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Anglesey Lighthouses And Lifeboats

  • £5.95
  • £0.00
  • Author: Margaret Hughes
  • Publication Date 2004
  • Format: Paperback, 181 x 122 mm, 120 pages
A highly interesting volume comprising information about the lighthouses and lifeboats, dedicated lighthouse keepers and brave lifeboat crews of Anglesey including comments on various spectacular sea rescues off the island's shores. 35 black-white photographs and 1 diagram.

Gwales Review

It is hardly surprising that books about Anglesey are so popular, for it must rank as one of the most fascinating islands in Europe. Through her writings, Margaret Hughes has greatly enhanced our knowledge and understanding of many of the historical facets of the region. This is her sixth title and once again she has brought together some fascinating information in a highly readable way.

The establishment of the lifeboat service on Anglesey was due to the initiative of a rector of Llanfairynghornwy, James Williams, and his wife Francis, who are, incidentally, the subject of a poem by R.S. Thomas. Williams was no mere administrator but risked his life in venturing out on rescue missions and his son, also a cleric, continued the family tradition.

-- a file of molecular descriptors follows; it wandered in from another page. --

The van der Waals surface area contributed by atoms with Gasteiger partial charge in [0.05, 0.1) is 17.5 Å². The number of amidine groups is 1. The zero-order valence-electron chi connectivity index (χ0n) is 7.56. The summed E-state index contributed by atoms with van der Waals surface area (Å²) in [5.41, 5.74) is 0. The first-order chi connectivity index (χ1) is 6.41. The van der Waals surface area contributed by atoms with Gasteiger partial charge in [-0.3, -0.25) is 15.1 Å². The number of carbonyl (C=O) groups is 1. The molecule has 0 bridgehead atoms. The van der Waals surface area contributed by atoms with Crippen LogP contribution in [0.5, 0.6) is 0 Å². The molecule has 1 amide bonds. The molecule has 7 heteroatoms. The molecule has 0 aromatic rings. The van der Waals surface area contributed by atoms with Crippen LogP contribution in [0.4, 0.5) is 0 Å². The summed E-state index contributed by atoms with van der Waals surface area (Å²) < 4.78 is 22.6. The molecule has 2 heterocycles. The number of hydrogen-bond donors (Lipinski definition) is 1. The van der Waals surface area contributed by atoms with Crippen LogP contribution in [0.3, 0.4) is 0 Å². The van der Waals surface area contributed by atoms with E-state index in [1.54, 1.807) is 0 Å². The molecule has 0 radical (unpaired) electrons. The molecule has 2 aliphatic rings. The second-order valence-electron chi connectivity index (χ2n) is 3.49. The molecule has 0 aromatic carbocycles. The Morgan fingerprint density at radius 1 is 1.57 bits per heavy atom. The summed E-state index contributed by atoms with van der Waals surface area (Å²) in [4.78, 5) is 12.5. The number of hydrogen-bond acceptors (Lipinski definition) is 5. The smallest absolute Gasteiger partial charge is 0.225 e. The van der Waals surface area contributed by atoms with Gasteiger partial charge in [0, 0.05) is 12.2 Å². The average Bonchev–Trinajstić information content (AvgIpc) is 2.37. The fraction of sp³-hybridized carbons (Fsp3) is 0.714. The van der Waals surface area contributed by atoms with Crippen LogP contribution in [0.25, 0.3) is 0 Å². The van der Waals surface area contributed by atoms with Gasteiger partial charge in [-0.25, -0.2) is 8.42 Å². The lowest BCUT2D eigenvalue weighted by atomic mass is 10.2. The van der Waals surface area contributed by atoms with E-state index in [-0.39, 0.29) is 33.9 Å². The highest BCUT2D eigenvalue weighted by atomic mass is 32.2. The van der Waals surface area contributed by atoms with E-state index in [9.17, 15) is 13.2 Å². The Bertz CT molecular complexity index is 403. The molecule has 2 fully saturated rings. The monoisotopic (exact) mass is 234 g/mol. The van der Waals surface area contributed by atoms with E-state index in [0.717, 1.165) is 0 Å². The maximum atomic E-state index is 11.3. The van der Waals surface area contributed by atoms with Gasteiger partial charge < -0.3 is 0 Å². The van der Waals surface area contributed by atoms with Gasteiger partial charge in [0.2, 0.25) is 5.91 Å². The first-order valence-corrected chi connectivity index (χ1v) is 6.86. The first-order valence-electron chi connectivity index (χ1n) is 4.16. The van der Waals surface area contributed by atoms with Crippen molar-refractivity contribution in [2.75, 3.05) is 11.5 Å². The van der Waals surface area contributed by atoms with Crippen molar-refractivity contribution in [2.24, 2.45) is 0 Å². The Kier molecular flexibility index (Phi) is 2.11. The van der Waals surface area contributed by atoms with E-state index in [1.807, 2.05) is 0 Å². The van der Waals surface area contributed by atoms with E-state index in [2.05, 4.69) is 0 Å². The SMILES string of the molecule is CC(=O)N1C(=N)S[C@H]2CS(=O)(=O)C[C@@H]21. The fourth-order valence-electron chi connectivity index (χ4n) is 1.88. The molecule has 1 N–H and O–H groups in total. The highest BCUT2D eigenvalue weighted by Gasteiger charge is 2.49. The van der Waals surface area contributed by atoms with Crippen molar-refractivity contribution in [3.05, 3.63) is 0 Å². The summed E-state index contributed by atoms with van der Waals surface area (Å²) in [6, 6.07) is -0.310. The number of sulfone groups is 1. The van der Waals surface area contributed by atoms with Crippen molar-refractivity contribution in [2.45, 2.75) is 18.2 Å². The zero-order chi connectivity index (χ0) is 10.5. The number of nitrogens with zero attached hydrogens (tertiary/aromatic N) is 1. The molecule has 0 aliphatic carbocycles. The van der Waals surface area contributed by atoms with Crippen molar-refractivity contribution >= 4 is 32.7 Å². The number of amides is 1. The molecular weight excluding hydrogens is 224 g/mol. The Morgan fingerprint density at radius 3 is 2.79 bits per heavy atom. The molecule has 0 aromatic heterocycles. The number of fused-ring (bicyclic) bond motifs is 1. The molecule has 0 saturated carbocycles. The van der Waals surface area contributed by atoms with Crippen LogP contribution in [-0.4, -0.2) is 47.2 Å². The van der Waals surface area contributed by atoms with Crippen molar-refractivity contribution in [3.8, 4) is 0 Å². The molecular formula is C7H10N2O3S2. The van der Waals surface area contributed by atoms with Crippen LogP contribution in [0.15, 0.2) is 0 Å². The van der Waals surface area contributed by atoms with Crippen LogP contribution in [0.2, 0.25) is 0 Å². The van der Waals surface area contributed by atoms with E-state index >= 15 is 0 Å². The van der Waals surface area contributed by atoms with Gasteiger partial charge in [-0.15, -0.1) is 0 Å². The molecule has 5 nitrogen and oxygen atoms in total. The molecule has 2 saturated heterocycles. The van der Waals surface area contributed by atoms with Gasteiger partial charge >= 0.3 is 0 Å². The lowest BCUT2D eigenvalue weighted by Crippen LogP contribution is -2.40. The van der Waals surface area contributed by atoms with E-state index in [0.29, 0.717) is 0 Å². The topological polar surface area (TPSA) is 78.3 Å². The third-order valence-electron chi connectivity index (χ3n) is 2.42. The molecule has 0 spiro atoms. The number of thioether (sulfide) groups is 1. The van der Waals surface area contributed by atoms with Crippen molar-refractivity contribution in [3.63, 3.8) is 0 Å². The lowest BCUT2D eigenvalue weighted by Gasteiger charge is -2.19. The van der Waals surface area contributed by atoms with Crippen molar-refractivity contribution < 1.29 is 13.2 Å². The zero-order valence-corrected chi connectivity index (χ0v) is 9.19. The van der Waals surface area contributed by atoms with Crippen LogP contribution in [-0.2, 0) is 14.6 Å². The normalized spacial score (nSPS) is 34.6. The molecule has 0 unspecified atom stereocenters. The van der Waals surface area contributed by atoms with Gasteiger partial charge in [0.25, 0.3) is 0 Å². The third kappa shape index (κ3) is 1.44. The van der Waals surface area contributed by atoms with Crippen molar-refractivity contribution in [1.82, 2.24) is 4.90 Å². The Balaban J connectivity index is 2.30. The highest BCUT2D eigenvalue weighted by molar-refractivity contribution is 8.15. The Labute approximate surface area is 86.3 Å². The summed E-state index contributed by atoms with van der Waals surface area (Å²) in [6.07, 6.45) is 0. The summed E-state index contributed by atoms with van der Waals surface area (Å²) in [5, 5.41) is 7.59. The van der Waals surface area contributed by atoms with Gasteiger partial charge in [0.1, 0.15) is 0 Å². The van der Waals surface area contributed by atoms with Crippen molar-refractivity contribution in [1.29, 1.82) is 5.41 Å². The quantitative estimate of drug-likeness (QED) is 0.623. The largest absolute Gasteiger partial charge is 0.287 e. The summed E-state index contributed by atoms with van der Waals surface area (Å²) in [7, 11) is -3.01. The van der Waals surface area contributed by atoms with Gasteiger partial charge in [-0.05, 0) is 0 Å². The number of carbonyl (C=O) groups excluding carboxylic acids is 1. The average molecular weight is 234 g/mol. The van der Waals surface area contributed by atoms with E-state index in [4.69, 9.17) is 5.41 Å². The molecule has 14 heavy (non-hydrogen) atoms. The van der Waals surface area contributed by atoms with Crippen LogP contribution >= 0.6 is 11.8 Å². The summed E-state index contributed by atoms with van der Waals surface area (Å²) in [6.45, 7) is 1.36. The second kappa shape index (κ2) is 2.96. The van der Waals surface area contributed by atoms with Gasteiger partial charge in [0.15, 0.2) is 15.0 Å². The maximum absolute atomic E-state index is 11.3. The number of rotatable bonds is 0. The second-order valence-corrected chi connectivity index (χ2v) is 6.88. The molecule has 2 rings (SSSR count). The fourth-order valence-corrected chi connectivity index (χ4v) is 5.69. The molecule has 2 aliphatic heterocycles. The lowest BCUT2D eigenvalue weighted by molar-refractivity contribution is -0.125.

Many sailing craft have run into difficulties around the coastline over the centuries, one of the best known being the Royal Charter in 1859. Up to 1855, the Anglesey Association operated the lifeboats, but after this the National Institution took over. In 1849 there were only nineteen lifeboats on the entire British coast but by 1863 there were one hundred and seventy-eight. These are among the many interesting topics which the author brings together in these pages.

Gwasg Carreg Gwalch now add this attractive illustrated book to their previous titles on Ynys Môn, and it deserves to be a popular success.

Dewi Roberts